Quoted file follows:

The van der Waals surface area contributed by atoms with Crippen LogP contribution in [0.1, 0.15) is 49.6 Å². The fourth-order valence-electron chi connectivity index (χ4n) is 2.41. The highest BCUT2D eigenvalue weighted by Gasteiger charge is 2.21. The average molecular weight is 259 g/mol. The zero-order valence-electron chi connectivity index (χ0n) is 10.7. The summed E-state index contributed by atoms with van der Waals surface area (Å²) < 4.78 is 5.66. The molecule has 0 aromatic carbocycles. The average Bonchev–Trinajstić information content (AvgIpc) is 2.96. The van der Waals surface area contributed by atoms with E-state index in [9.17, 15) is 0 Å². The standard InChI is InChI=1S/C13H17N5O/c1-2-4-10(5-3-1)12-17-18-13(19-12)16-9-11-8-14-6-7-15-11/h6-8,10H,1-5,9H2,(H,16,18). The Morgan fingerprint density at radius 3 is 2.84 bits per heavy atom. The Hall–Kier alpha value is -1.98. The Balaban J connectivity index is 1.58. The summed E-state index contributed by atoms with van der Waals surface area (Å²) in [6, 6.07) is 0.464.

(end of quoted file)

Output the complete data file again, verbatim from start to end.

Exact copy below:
The van der Waals surface area contributed by atoms with Crippen LogP contribution in [0.1, 0.15) is 49.6 Å². The fourth-order valence-electron chi connectivity index (χ4n) is 2.41. The highest BCUT2D eigenvalue weighted by Gasteiger charge is 2.21. The average molecular weight is 259 g/mol. The zero-order valence-electron chi connectivity index (χ0n) is 10.7. The summed E-state index contributed by atoms with van der Waals surface area (Å²) < 4.78 is 5.66. The molecule has 0 aromatic carbocycles. The average Bonchev–Trinajstić information content (AvgIpc) is 2.96. The van der Waals surface area contributed by atoms with E-state index in [9.17, 15) is 0 Å². The standard InChI is InChI=1S/C13H17N5O/c1-2-4-10(5-3-1)12-17-18-13(19-12)16-9-11-8-14-6-7-15-11/h6-8,10H,1-5,9H2,(H,16,18). The Morgan fingerprint density at radius 3 is 2.84 bits per heavy atom. The Hall–Kier alpha value is -1.98. The Balaban J connectivity index is 1.58. The summed E-state index contributed by atoms with van der Waals surface area (Å²) in [6, 6.07) is 0.464.